Circular - December 2022: All the latest news from Acheru.
Disability Life Years:
For years most of our spending has been on Acheru, but it's not a business where we can quantify 'success' by profit and loss figures so is there any way in which we can try to gauge the true value of what we are doing?
Disability Adjusted Life Years, defined by the World Health Organisation:
One DALY represents the loss of the equivalent of one year of full health. DALYs for a disease or health condition are the sum of the years of life lost due to premature mortality (YLLs) and the years lived with a disability (YLDs).
Method of estimation:
DALYs for a specific cause are calculated as the sum of the years of life lost due to premature mortality (YLLs) from that cause and their years of healthy life lost due to disability (YLDs). Years of life lost (YLL) is the number of years a disease will reduce average life expectancy by. Years lost due to a disability (YLD) are the number of years with a lower quality of life due to the disease.

Consider some of the individuals we have treated. There are serious cases, children who would have died were it not for our intervention. A child thus treated can go on to lead a full life, so what have we given them? Possibly 50 years or more! Spreading the cost of their treatment over this period of time makes me rethink my initial reaction to what seemed at the time to be relatively expensive surgery.

Thousands of children treated, multiplied by a life expectancy of 50 years or more from the time of treatment let us start to see the true scale and impact of what we are doing. There are other factors too. This continues to be a work of Christian witness and outreach and I am not going to attempt to quantify the value of this. And while at Acheru, children receive education which we hope will also be of long term value.

Kanya Hashim
When I receive the monthly bills for surgery or other treatment I worry that some procedures seem costly. I think I will see it very differently now and I hope all who support us can begin to see the true extent of our influence. There are many, many thousands of adults around in Uganda, doing jobs, raising families, benefitting every day from the time they were brought to Acheru.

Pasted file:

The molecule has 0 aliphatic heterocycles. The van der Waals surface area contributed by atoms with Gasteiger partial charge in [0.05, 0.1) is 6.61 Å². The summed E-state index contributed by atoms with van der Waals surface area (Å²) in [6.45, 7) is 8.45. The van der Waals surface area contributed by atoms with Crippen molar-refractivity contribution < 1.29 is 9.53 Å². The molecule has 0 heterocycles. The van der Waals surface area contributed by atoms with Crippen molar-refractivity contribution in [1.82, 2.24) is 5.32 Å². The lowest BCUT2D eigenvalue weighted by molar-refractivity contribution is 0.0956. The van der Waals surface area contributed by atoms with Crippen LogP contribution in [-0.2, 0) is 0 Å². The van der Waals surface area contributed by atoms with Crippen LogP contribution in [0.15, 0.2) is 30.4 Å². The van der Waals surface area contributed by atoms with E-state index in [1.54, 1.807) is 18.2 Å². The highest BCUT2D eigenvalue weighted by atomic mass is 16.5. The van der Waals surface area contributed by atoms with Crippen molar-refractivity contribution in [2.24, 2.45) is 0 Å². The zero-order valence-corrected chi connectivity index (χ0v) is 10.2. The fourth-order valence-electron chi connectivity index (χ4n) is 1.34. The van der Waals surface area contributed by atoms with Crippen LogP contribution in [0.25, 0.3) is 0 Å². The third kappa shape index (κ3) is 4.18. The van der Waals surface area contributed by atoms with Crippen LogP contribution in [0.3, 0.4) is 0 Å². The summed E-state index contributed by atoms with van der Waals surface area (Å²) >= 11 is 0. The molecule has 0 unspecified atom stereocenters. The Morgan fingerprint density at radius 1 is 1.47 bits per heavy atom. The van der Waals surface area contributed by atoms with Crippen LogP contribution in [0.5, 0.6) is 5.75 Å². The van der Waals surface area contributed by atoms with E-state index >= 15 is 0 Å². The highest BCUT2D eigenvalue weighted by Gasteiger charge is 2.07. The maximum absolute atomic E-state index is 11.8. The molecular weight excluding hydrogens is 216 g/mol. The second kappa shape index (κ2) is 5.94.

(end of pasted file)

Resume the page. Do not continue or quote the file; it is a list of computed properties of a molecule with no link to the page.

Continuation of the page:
We have to be realistic about the cost pressures we are under and we would like to plan ahead, prepare for the future. But donors give us money to treat children; if there's a child needing help now and we are able to provide the treatment they need, then we should spend what's necessary. Treat the child now, or defer it to balance the budget and then have to pay much more because their condition has worsened as they are forced to live with a disability and its consequent impact.
Charities are under increasing pressure. My view is that while we must do everything possible to control costs, we must push ahead with trying to reach as many children as possible.
The past - and the future: Our disability work started with Cherub, which had its origins in my work with Mengo Hospital. So much has happened since then. Needs have changed, medical services have developed, some of which we have been able to assist with. New hospitals have been established. But the population has also grown, and we continue to see many of the same conditions (most common for us being osteomyelitis and cerebral palsy). And so work goes on, while being kept constantly under review. And it all must be paid for; whatever our earlier hopes might have been, there is no realistic possibility of self sufficiency.
I wrote in the November update of the tragedy and since then have been in regular contact with the school to consider the implications. Almost all our resources are designated for the running of Acheru, but I still want to do what I can to help.
The headmaster Francis met with me at Besaniya in 1999 to ask for help. He had been a pupil at the school, and had a deep personal commitment to it. At that time, with my responsibilities for Besaniya, ECM, and medical work, I couldn't support another project but I was impressed by Francis. I went to the school, saw what was needed, and discussed it with Evangelical Ministries, with whom we jointly organised work teams. Some of these teams went to Salama and worked on the buildings. The help given was modest, but it helped turn things around. Boys from Besaniya went regularly to help the blind children plant crops. A programme of Christian education was introduced. The improvements were enough to encourage the government, and they built new classrooms. Salama became a government school - what that means in reality is that government pays teachers salaries, and the school receives a grant of approx £ 2.00 per pupil per term, a long way short of what's needed to run the school.
I won't go over the details here, there are still a number of unknowns, but 11 girls died in the fire and another has subsequently died. Several people contacted me with offers of help and I have been able to transfer money to help with immediate problems. Thoughts now turn to the future, not only the replacement of the dormitory but what other changes and improvements may be needed.

Burnt out dormitory

Dormitory before fire

Junior girls' dormitory
The north: